5 Main Components of a Better Tourism Product

The main components of a better product are discussed below:

Main Components

1. Attractions:

These elements within the destination’s (tourism product) environment, independently and/or integrated form, succour as the principal motivation for tourists. Attractions comprise natural attractions (landscape, seascape, beaches, and climate), built attractions (historic and /or new townscape as in newly built resorts and purpose-built attractions such as theme parks), cultural attractions (presentation of history and folklore organized as festivals and pageants, museums, theatre), and social attractions (opportunities to meet with, or encounter the residents of destinations, and experience their lifestyle, to some extent).

However, for business and other nonleisure visitors, such as visits to friends and relatives, the primary motivation is provided by their affinity and alliance with the destination, while the leisure attractions may still be an influence.

2. Accessibility:

Access is a subject of transport infrastructure and transport technology. Whilst transport infrastructure includes airports, harbours, motor ways and rail networks, transport technology becomes important in the form of costs of travel and the time consumed in reaching the destination.

Therefore, accessibility can be specified in terms of the extent of comfort or hassle with which visitors can reach the destinations of their liking. The three critical factors in transportation – cost, convenience and speed – affect the success of every destination or tourism product, even if it is intended to be highly exclusive.

For most tourists, the choice of travel mode is guided by the choice of destination. Once again there are attractions of particular modes, including convenience, comfort and perhaps speed, as well as ‘distractions’ such as safety, and the same constraints of time and cost.

3. Destination Facilities/Amenities:

Destination facilities imply the elements within the destination or linked to it, and facilitate the tourists’ stay at destinations and their partaking in the tourist activities. Facilities are purpose-built around the needs and wants of the potential visitors from targeted segments in quantities identified by market feasibility studies.

These facilities subsume accommodation (all types), restaurants, cafes and bars, transport at the destination (car rentals and taxis) and other ancillary services such as retailing, visitor information etc.

Nevertheless, there is surely some overlapping between attractions and facilities. For instance, a resort develops into an attraction in its own right; nonetheless its capital business is to cater facilities and should be categorized as such.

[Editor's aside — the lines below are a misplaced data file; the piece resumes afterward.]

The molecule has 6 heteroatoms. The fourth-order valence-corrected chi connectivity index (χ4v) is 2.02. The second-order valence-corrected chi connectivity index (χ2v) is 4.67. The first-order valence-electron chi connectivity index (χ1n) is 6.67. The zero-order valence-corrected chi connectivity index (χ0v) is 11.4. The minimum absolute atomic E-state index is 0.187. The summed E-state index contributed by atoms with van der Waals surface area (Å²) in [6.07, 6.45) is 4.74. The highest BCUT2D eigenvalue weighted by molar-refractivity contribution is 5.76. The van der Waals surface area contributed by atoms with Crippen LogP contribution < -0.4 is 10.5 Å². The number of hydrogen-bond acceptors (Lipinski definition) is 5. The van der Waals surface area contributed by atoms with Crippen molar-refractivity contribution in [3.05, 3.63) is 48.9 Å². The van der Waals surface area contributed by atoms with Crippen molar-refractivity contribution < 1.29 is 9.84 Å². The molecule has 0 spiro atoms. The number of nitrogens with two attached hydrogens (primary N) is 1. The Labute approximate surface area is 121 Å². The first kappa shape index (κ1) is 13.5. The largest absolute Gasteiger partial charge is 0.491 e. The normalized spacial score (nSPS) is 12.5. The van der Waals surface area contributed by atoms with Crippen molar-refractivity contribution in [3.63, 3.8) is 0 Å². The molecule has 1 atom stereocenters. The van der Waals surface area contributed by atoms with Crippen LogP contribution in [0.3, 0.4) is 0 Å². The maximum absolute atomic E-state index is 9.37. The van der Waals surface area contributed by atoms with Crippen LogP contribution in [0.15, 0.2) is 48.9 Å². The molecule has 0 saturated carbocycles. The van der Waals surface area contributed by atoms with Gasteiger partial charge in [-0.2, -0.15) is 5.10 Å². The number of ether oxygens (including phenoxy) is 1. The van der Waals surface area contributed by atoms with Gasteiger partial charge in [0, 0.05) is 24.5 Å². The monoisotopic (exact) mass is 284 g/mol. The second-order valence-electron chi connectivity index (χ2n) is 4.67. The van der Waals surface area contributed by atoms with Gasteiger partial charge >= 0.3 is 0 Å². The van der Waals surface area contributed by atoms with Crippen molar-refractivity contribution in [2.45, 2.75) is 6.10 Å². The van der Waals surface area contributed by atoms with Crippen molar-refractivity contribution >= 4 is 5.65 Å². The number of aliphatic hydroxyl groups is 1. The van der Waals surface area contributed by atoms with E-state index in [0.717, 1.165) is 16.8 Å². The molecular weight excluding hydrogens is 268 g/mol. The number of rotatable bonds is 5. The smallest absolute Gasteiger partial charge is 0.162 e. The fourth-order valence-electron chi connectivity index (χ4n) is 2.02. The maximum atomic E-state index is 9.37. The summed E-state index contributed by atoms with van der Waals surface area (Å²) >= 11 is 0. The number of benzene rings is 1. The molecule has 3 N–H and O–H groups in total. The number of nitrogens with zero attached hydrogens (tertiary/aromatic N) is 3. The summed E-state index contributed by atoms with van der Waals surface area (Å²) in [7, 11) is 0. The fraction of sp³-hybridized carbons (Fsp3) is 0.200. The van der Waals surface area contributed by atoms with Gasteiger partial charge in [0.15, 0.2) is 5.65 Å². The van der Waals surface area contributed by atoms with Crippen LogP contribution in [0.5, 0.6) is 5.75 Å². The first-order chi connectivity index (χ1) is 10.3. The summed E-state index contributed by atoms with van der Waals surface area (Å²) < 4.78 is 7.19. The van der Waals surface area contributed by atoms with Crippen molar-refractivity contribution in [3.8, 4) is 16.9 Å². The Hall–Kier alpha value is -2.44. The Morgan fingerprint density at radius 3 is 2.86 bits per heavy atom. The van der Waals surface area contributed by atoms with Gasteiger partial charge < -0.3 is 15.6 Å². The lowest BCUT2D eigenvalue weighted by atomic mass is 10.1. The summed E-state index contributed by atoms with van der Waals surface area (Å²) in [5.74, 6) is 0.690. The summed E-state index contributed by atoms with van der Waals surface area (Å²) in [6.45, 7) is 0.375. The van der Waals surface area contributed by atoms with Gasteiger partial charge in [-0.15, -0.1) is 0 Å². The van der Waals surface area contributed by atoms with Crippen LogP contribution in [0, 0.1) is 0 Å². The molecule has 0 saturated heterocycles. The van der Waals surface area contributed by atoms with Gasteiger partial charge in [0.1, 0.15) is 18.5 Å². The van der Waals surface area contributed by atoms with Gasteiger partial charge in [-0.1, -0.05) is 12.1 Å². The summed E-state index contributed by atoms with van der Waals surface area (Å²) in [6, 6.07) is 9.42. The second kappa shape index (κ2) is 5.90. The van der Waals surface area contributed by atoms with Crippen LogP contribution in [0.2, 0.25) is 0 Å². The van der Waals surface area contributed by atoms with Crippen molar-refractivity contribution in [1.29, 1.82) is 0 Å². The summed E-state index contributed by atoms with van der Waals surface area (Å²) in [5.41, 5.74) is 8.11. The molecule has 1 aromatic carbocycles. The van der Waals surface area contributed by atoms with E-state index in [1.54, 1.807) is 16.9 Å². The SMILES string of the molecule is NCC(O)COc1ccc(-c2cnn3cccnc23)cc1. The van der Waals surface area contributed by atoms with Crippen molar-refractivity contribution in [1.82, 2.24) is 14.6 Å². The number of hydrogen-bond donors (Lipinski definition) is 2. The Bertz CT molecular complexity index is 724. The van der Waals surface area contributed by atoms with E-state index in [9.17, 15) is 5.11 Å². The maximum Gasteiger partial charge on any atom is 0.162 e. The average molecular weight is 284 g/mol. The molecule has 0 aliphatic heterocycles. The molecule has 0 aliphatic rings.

4. Images:

An image typically reflects the intrinsic qualities of the tourism product, its design, quality, style of attractions, and its built and social environment. For conceiving the total tourism product from consumers’ viewpoint, the natural focus moves to images of products. Images are a characteristic of all forms of tourism product meaning the perceptions i.e., ideas and beliefs tourists (actual and potential) hold about the products they invest in.

Images are, in fact, significant in the sense that they affect the buyer’s behaviour. Tourism product images are not given to be based on personal experience but on the information gathered from the tourist organizations and the tourists who have experienced it earlier.

Images are, indeed, very potent and telling motivators in holiday- choice. These are the logical focus for tourism product marketing to uphold, adapt or create fitting images to influence potential tourists’ expectations.

5. Price:

Price is a function of the attractions and facilities provided, with a range of prices according to the needs of target visitor segments. Price is the sums total of the costs on product elements such as travel, accommodation and involvement in a range of selected services at the destination.

Price of the tourism product s is not static but changes by the physical distance travelled, nature of accommodation (deluxe or economy), season of the year (peak-time and lean/off-peak time), and the types of activity opted for.

There is no automatic compatibility between the components of the total product, which are hardly ever under the same title. Even within the same sector there will usually be many different organizations, each with different and at times conflicting objectives and interests.

And it is mainly the fragmented nature of the tourism industry in terms of control and ownership that makes it quite formidable/demanding for the tourist organizations at various levels to coordinate influence in marketing and /or planning.

Moreover, the degree of interdependence of the components within the framework of total product highlights the marked makings for collaboration called ‘Complementarity’ in marketing by the component enterprises in different sectors.

And this notion of complementarily has relatively much larger weight for small businesses, which are part of the total product. Medlik and Middleton (1973) suggest that “in terms of demand for products, product formulation involves analyzing and assessing consumer requirements (existing and potential) and identifying homogeneous groups of potential purchasers (segments).

In terms of supply, product formulation involves analyzing and assessing the product elements, and identifying (total tourism products) from the range of possibilities available at any destination.